Monitoring Absinthe/GraphQL with PryIn

With the default installation, PryIn monitors your regular Phoenix controllers and channels.

If you are using Absinthe for GraphQL, you’re likely integrating it into your Phoenix application with the absinthe_plug library.

In this case, no metrics about your GraphQL queries and mutations will appear in PryIn by default, as they are not piped through a regular controller.

This is easily fixed with Custom Traces, though.

We simply create a small Plug:

defmodule MyApp.AbsinthePryInPlug do
  @behaviour Plug

  def init(opts), do: opts

  def call(conn = %{params: %{"operationName" => operation_name}}, _) do
    PryIn.CustomTrace.start(group: "Absinthe", key: operation_name)

    Plug.Conn.register_before_send(conn, fn conn ->
  def call(conn, _), do: conn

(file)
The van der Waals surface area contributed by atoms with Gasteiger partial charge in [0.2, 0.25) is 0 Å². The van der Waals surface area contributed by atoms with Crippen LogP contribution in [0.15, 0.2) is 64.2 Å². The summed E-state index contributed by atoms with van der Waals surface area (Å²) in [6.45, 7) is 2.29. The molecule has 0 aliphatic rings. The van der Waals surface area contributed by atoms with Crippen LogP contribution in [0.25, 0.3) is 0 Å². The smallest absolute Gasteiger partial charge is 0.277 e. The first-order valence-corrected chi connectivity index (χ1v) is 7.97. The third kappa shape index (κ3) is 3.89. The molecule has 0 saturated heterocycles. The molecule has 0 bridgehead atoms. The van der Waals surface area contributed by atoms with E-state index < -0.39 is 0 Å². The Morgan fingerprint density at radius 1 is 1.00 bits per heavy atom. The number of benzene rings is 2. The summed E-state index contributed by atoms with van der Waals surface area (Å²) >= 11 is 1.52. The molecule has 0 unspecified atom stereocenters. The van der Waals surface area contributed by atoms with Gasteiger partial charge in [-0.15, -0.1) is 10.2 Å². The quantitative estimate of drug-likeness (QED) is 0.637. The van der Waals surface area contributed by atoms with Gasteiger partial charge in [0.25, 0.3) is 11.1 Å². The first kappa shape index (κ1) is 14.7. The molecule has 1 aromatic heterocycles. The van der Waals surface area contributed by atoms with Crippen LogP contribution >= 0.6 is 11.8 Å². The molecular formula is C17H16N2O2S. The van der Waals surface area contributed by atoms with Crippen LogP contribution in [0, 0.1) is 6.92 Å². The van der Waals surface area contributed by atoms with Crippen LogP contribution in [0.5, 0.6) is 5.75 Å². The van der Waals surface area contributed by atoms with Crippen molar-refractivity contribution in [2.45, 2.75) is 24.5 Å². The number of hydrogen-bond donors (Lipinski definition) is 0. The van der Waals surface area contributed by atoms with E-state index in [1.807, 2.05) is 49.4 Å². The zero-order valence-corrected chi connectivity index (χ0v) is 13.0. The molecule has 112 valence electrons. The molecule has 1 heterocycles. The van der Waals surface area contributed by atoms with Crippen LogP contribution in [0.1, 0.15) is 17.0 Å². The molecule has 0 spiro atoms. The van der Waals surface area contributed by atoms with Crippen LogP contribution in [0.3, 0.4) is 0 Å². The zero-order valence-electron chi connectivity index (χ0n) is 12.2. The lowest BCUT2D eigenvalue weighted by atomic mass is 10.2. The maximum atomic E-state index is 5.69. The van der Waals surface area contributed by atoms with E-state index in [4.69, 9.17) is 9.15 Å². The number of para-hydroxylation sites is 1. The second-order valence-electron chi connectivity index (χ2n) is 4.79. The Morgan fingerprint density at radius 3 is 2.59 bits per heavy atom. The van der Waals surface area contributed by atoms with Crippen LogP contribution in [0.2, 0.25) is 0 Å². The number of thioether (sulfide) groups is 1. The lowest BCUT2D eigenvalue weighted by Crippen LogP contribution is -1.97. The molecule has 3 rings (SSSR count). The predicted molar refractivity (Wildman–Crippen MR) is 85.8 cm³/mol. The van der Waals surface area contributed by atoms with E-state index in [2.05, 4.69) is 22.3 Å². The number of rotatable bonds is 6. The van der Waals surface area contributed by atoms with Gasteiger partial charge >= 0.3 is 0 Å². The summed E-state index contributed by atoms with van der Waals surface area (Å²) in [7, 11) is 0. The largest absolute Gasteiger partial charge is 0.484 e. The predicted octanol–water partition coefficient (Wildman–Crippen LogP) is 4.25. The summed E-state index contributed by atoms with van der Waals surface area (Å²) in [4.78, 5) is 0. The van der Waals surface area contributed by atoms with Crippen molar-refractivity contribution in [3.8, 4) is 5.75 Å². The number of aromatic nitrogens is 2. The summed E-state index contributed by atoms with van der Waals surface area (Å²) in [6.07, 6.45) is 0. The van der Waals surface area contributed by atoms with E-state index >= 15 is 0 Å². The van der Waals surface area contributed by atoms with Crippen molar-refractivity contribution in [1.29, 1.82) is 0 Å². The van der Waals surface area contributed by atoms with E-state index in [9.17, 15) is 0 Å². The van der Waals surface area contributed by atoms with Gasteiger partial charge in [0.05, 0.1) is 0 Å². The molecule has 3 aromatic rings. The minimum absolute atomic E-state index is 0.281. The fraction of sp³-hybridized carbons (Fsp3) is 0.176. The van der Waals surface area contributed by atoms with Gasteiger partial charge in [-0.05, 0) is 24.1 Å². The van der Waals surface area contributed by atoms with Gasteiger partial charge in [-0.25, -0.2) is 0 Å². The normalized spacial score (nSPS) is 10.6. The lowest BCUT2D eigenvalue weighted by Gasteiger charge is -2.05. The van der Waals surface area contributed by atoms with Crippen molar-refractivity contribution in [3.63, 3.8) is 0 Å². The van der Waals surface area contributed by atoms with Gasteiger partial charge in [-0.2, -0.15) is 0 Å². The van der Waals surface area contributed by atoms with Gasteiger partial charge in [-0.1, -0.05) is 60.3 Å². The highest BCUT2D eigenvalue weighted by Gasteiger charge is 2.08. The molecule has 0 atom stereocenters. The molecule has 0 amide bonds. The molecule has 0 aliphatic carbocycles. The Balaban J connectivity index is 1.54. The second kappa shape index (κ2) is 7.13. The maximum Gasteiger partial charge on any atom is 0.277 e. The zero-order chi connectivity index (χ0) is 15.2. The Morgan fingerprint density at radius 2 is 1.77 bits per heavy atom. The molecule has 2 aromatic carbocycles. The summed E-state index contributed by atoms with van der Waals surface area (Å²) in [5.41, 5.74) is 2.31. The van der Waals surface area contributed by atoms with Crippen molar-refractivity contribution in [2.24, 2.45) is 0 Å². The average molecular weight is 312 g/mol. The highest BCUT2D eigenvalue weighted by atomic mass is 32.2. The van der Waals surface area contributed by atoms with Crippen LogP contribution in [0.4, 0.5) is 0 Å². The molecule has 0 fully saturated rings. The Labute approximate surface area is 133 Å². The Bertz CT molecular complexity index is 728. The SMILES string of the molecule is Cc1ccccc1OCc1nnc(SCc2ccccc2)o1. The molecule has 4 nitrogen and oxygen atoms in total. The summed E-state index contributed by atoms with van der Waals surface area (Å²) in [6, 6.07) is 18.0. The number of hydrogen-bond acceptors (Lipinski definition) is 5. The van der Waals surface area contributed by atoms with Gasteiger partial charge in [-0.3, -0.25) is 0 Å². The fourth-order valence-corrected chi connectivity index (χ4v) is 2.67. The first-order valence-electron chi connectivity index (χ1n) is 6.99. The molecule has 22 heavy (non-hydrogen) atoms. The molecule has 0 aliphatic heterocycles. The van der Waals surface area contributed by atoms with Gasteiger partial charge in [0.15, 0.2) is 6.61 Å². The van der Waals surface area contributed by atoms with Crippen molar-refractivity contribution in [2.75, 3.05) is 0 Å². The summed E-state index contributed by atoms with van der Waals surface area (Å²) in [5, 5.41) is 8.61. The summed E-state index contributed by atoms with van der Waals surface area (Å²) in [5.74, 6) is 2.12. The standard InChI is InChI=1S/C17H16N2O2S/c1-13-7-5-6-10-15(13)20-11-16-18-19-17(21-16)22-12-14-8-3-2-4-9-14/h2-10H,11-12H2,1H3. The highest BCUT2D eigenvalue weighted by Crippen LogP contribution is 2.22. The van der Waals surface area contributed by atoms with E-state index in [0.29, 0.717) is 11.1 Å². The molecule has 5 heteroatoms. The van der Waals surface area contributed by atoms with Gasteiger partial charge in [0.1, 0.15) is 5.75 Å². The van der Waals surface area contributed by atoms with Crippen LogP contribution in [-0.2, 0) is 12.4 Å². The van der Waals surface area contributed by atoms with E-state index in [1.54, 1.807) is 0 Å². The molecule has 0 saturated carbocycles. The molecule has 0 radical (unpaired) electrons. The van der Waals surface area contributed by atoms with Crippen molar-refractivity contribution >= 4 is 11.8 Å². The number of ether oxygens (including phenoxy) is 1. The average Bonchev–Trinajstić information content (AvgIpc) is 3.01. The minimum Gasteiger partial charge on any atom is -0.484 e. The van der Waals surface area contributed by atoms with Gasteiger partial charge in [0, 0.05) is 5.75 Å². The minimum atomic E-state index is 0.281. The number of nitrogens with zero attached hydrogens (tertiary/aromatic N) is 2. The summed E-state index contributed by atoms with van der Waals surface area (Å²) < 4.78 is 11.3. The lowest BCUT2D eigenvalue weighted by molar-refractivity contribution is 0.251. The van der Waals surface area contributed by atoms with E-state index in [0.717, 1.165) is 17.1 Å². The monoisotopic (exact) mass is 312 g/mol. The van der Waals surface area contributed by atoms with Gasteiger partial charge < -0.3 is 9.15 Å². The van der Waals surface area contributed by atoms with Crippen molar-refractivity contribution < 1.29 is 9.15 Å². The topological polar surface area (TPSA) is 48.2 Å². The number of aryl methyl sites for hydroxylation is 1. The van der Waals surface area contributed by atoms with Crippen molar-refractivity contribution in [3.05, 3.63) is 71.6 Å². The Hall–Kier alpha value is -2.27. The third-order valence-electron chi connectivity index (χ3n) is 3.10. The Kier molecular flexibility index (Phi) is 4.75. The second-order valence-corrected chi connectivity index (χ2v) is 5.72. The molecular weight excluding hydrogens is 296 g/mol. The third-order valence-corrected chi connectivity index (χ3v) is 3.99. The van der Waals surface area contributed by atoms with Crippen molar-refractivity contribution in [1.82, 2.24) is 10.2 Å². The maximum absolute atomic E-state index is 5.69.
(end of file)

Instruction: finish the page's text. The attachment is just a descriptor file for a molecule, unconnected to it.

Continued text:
And add it to the router pipeline of the Absinthe Plug:

pipeline :graphql do
  plug MyApp.TraceAbsintheRequestsPlug

With those changes, your GraphQL queries and mutations will appear under the “Absinthe” custom trace group: Absinthe traces inside PryIn

Zooming into the “allProjects” query you get a graph showing the average and percentile execution time of all “allProject” requests and a list of those: Absinthe traces for the allProjects Query inside PryIn

After clicking on one of the traces in the table, you get a detailed breakdown of that request, including all database queries: Absinthe traces for the allProjects Query inside PryIn

One thing to note here: We’re using the operationName as key for the Custom Traces. This allows getting and comparing aggregate data for single operations, as you can see in the second screenshot:

“Did my allProjects query get slower on average compared to last week?” “What is the 95% percentile of all my newUser mutations?”

It also means that you need to set that in your queries. Queries and mutations with empty or missing operationName won’t end up on PryIn. But it’s a good idea to include an operation name anyway, so that was fine in our case.